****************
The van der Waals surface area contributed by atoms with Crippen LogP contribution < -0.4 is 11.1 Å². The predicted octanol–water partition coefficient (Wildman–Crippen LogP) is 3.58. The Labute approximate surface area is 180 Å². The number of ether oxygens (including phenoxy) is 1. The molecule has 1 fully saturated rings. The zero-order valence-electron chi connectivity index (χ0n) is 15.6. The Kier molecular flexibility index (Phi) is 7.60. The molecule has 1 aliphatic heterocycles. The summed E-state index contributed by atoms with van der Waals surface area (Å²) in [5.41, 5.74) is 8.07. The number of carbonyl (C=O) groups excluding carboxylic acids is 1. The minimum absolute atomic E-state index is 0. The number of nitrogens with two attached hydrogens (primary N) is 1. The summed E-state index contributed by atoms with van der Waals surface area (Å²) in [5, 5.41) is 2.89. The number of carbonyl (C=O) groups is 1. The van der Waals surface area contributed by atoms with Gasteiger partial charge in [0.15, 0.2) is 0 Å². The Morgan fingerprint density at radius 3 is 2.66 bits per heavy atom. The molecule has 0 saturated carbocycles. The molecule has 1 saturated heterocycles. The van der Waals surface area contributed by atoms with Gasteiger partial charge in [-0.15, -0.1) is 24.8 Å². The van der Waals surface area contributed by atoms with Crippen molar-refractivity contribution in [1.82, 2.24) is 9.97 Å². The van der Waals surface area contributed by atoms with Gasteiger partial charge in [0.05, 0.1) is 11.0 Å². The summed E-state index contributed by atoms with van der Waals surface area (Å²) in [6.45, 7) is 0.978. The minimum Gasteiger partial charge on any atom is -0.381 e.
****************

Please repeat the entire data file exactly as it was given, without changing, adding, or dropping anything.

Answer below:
The van der Waals surface area contributed by atoms with Crippen LogP contribution < -0.4 is 11.1 Å². The predicted octanol–water partition coefficient (Wildman–Crippen LogP) is 3.58. The Labute approximate surface area is 180 Å². The number of ether oxygens (including phenoxy) is 1. The molecule has 1 fully saturated rings. The zero-order valence-electron chi connectivity index (χ0n) is 15.6. The Kier molecular flexibility index (Phi) is 7.60. The molecule has 1 aliphatic heterocycles. The summed E-state index contributed by atoms with van der Waals surface area (Å²) in [5.41, 5.74) is 8.07. The number of carbonyl (C=O) groups excluding carboxylic acids is 1. The minimum absolute atomic E-state index is 0. The number of nitrogens with two attached hydrogens (primary N) is 1. The summed E-state index contributed by atoms with van der Waals surface area (Å²) in [5, 5.41) is 2.89. The number of carbonyl (C=O) groups is 1. The van der Waals surface area contributed by atoms with Gasteiger partial charge in [0.15, 0.2) is 0 Å². The Morgan fingerprint density at radius 3 is 2.66 bits per heavy atom. The molecule has 0 saturated carbocycles. The molecule has 1 saturated heterocycles. The van der Waals surface area contributed by atoms with Gasteiger partial charge in [-0.15, -0.1) is 24.8 Å². The van der Waals surface area contributed by atoms with Crippen molar-refractivity contribution in [1.82, 2.24) is 9.97 Å². The van der Waals surface area contributed by atoms with Gasteiger partial charge in [0.05, 0.1) is 11.0 Å². The summed E-state index contributed by atoms with van der Waals surface area (Å²) in [6.45, 7) is 0.978. The minimum Gasteiger partial charge on any atom is -0.381 e.